The 9/11 Commission commented on the fact that we lacked the imagination to anticipate the al Qaeda attack. What I see in Bell’s argument is the same lack of imagination. It’s not what the jihadists have done so far that we have to worry about. We have to worry about what they could do. Attacks have to be anticipated. We can’t just take the posture of sitting back and waiting for them to happen.

The reason Bell feels he can make this argument is he feels safe. A lot of us feel safe. It is because of this that a creeping complacency is setting in, “It’s not so bad. What are we afraid of, little ‘ole terrorists?” As President Bush has said on a few occasions, there have been many more attempts by al Qaeda to attack the U.S., but they have been stopped. What’s the difference between something that was planned but was stopped, and a situation where nothing happens? To a lot of people there is no difference. They assume that nothing has happened.

This is a bit off the subject but the same thing happened with Y2K. You remember that catastrophic computer glitch that was supposed to be so scary? Remember how very little happened after the year 2000 rolled around? The truth was it was kind of scary, but the problem was fixed. Hence nothing much happened. Years later I’ve heard people say they think Y2K was just a big scam. I know better. The problem was very real. The fact that nothing happened is due to the fact that programmers did the job of fixing it well.

I saw an interview with someone recently where this creeping complacency was discussed. Unfortunately I’m terrible with names. I see programs on TV, interesting discussions, but a day later I forget who was involved. I don’t forget what was discussed though. The person interviewed was asked about this. He said, “Of course this is happening. It’s natural.” When you get far enough away from a traumatic event, normalcy returns and people forget about it. I think there’s also a kind of denial. People don’t want to be reminded about 9/11. We saw this last year when the movie “United 93” was released. There was resistance from some people, particularly New Yorkers, who said, “It’s too soon.” I’ll give them the benefit of the doubt, but I think some conservative commentators were right when they said the reason for this is people don’t want to remember. It’s too painful. They’d rather forget about it. If they don’t want to look at it they don’t have to, but I think in a way it’s unhealthy to turn away from the horror. If you turn away you’re not being honest about it. You’re choosing to not see the threat. Unfortunately I think the person in the aforementioned interview is right. This complacency is a natural process, and we’re likely to see more of it as time passes. I have made a conscious effort not to forget, because it doesn’t feel right to do so. It’s obvious to me the threat still exists, and it’s going to require vigilance to defeat it. I consider myself an active citizen, so I choose to take on the responsibility of educating myself about the issues that face our country. I’ll do all I can so that people who are willing to listen do not forget.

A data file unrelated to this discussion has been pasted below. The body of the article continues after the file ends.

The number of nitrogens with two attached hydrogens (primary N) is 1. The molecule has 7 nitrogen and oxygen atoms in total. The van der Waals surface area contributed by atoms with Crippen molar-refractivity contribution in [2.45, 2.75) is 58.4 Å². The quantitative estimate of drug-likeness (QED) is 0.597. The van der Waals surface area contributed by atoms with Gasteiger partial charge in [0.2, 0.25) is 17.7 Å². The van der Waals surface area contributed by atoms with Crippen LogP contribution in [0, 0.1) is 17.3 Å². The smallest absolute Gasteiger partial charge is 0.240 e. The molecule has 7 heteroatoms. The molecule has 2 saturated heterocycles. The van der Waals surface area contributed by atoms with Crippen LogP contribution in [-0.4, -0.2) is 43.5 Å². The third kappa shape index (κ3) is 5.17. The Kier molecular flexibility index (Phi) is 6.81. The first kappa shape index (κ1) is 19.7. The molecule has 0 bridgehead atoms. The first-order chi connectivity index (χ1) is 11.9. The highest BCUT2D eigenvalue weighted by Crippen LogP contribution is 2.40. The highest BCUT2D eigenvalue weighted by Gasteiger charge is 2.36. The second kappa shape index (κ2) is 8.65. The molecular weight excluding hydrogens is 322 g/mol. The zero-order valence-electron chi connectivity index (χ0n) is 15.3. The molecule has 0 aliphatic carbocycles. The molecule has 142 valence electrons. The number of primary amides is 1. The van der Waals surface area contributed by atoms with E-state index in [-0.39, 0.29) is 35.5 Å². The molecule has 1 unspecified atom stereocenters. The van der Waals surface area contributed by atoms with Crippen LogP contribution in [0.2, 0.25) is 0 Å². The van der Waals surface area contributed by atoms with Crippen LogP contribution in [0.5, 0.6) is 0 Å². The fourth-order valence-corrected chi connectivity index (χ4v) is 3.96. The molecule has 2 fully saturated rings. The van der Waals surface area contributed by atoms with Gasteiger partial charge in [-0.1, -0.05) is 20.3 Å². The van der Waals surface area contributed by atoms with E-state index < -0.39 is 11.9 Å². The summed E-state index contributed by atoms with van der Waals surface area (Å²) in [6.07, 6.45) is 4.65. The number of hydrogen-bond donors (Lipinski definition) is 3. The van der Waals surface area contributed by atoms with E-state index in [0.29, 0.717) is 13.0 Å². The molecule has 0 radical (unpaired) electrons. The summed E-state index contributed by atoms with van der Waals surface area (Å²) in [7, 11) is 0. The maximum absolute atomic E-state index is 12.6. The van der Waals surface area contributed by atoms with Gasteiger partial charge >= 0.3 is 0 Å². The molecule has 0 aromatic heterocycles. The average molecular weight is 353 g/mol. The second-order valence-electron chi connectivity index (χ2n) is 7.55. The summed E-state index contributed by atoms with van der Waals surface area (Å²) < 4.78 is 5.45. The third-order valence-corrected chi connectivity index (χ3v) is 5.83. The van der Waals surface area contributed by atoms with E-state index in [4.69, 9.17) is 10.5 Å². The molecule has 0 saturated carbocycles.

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2 Responses to Unlearning the lessons of war

  1. Kurt says:

    The problem with your argument is that you use the word, “they”. Hitler, the Nazis, “they” were Germany – a country. Today the enemy is scattered all across the Middle East. Simple question: Who do you think is going to sit down to sign a peace treaty with us when we win the “War on Terror”?

  2. PIBoulder says:

    Not just the Middle East. They’re scattered all across the world. There are jihadist cells in Europe and the U.S. The simple answer is there will be no terms of surrender with any of these guys. This is true no matter if we win or lose. As was said from the beginning of this war we are not fighting a state. We are fighting an ideology that is not constrained by state boundaries. That’s the reason the very idea of an official declaration of war was so problematic.

    Bell used Japan and Germany as comparisons in his argument as well (WW II). So using them as examples in my post was completely fair game. As Bush said early on, “This is a different kind of war”. There is no precedent for it. So the Nazi Germany analogy is imperfect but is not entirely off base, when you consider the ideology we are fighting.

    The reason the war is even necessary is some states in the Middle East are not strong enough to contain the violent ambitions of these jihadist groups. In Europe and the U.S. it’s at least somewhat manageable because we have mature institutions and a society that can isolate and deal with them.

    You might ask, “Since the war is ideological why are we fighting them when we should give them representation?” The method by which they practice international politics is brutal–they kill civilians. They do not protest peacefully as is the norm in the West. They do not come to bargain and compromise. They want what they want. That’s the end of the story with them. If you do not agree, they want to kill you. Sen. Joseph Lieberman said it best when characterizing the jihadists’ aims: “Women’s rights? Gay rights? Forget about it!” I don’t want to live in that kind of world and I doubt you do either.

    There are some who see President Bush in the same light as I described the jihadists. I disagree with that notion. Believe me, living under the rules the jihadists want is far worse than living under this Bush presidency.